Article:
How much profit?

Discussion in 'Business Operations' started by FrankenScagMachines, Mar 6, 2001.

  1. FrankenScagMachines

    FrankenScagMachines LawnSite Platinum Member
    from IN
    Posts: 4,739

    Take all costs into account, and you have your price, less the profit... so how much profit do you charge? In percentage of all total costs? How does it vary from different types of work? I am talking about residentials, by the way... say i spend $3 on gas on a lawn, including bagging with a blower engine, and also counting trimming mowers and all that... or if i set a price that would be an average for it, since it'd be too difficult to measure out the gas and all.. and how much percent of all that should i recieve for profit? it's going to be a 1 man operation, pretty small, but in a community not too big and modest homes. Just trying to get ideas... thanks,
  2. HC

    HC LawnSite Member
    Posts: 55

    Eric charge as much as the customer will pay, and give them the best service possible. For you I would decide on what I want to earn per hour, estimate how long the job will take,then add your expenses and little extra margin for incidentals (such as equipment damage etc.)
    It would be hard to give you how much profit we charge as each job is unique. We are stictly a winter operation so we need to ensure a large profit margin. I would definately not run under 40% profit.
  3. 65hoss

    65hoss LawnSite Fanatic
    Posts: 6,360

    Your fuel cost should be alot lower than that per lawn, depending on size of course. I know my minimum I want per each hour. I take into consideration the amount of time the job will take, location, trimming, and obstacles to decide on my price. I know what my TRUE competitions price would be, mainly because mine is usually very close (not lowball price either).

  4. joshua

    joshua LawnSite Bronze Member
    Posts: 1,226

    figure out how much you have to pay for gas, insurance, and the equipment for the job then how much profit..

    example you pay
    $3 in gas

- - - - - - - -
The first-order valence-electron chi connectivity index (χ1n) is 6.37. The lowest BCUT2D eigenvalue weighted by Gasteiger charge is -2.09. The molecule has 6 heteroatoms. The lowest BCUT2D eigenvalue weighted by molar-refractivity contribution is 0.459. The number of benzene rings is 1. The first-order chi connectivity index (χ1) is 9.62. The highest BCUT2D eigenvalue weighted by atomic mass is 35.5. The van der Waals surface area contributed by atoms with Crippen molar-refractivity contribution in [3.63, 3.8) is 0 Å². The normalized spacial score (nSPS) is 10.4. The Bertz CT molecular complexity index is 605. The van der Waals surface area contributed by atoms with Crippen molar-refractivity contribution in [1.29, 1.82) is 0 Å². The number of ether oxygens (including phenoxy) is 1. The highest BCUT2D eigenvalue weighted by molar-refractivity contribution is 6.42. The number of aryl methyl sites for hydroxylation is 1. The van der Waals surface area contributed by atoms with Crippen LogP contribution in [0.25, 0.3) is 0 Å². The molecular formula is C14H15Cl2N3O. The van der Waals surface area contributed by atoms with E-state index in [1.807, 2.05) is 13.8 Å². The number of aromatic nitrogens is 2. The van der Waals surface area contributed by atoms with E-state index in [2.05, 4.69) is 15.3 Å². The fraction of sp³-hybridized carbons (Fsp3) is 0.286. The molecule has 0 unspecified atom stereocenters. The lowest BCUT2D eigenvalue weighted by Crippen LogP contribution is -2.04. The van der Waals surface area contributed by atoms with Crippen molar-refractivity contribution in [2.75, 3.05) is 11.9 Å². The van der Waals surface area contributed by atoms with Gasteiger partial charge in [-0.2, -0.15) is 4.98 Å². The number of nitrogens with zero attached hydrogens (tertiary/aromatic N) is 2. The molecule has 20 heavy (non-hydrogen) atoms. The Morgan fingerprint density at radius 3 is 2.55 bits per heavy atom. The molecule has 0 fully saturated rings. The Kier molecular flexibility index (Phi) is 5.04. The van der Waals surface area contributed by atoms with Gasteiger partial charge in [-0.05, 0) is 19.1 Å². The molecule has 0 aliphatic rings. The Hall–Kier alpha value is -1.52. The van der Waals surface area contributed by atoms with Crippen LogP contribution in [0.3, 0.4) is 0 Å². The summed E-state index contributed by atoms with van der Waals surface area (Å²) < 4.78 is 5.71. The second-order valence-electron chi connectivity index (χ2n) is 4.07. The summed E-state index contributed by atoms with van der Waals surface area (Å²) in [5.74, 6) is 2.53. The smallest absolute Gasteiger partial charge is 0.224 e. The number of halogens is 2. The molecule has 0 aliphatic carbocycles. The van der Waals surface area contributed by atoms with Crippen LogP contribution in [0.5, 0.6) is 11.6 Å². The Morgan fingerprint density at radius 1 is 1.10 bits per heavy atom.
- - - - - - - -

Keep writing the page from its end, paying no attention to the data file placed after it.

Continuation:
$5 for insurance every yard
    $10 for equipment
    the total is $18 just for your costs
    if the yard takes you 25 minutes how much do you want to put in your pocket???
    (these figures are just a example but you have to figure out what your over head is)
    good luck
  5. Kirby

    Kirby LawnSite Member
    from iowa
    Posts: 8

    You may be a one man operation today, but what about tommorow? Assume you will grow and add employees. Set price with this in mind. For my company that is $12.00/hr with insurance and tax. Looking at it from this angle will put a system in place for profitable future growth.
  6. FrankenScagMachines

    FrankenScagMachines LawnSite Platinum Member
    from IN
    Posts: 4,739

    Thanks guys, that helped.. still, how much per hour is good? As i said, these definetly aren't upper class homes where i want to start. And you brought another question to mind: how do i do the insurance thing? how does that work for a bizness?
  7. joshua

    joshua LawnSite Bronze Member
    Posts: 1,226

    bush hog, i try to make about a dollar a minute because of the over head i have, i have $30,000 in equipment and the price of insurence , gas, pay my people, and taxes i have to make close to that to make any knid of money.
  8. joshua

    joshua LawnSite Bronze Member
    Posts: 1,226

    last year my insurance was around $400 for the year, granted i only has about 40 properties. talk to someone who deals with insurance and they could give you a price. i shouldn't cost you more than $200 or so (i think)make the call, you wouldn't want to put a rock through a window and have to pay out of your pocket
  9. Southern Lawns

    Southern Lawns LawnSite Senior Member
    Posts: 259

    The rule of thumb I try to stick to is: $35.00 an hour without equipment (hand pruning, labor, odd jobs that require NO gas powered equipment). $45.00 an hour if I use gas powered equipment. Sooo if I look at a property that I believe will take an hour I'll price it at $45.00. As we all know the more you do the lawn the more proficient we are and that is where I can save 15 minutes here and there. Just because you do it faster doesn't mean you are skimping on quality. You're just more familure with the turns etc... So again when I bid I use the time I think it will take me on the first cut and price it accordingly.
  10. bilchak

    bilchak LawnSite Member
    Posts: 89

    We have have a 2 man crew, and we try to get around 75 dollars an hour for mowinig. That included edging, weedeating, and blowing. Mulch, Leaves and Shrubs are extras and we gauge them on a job by job basis.

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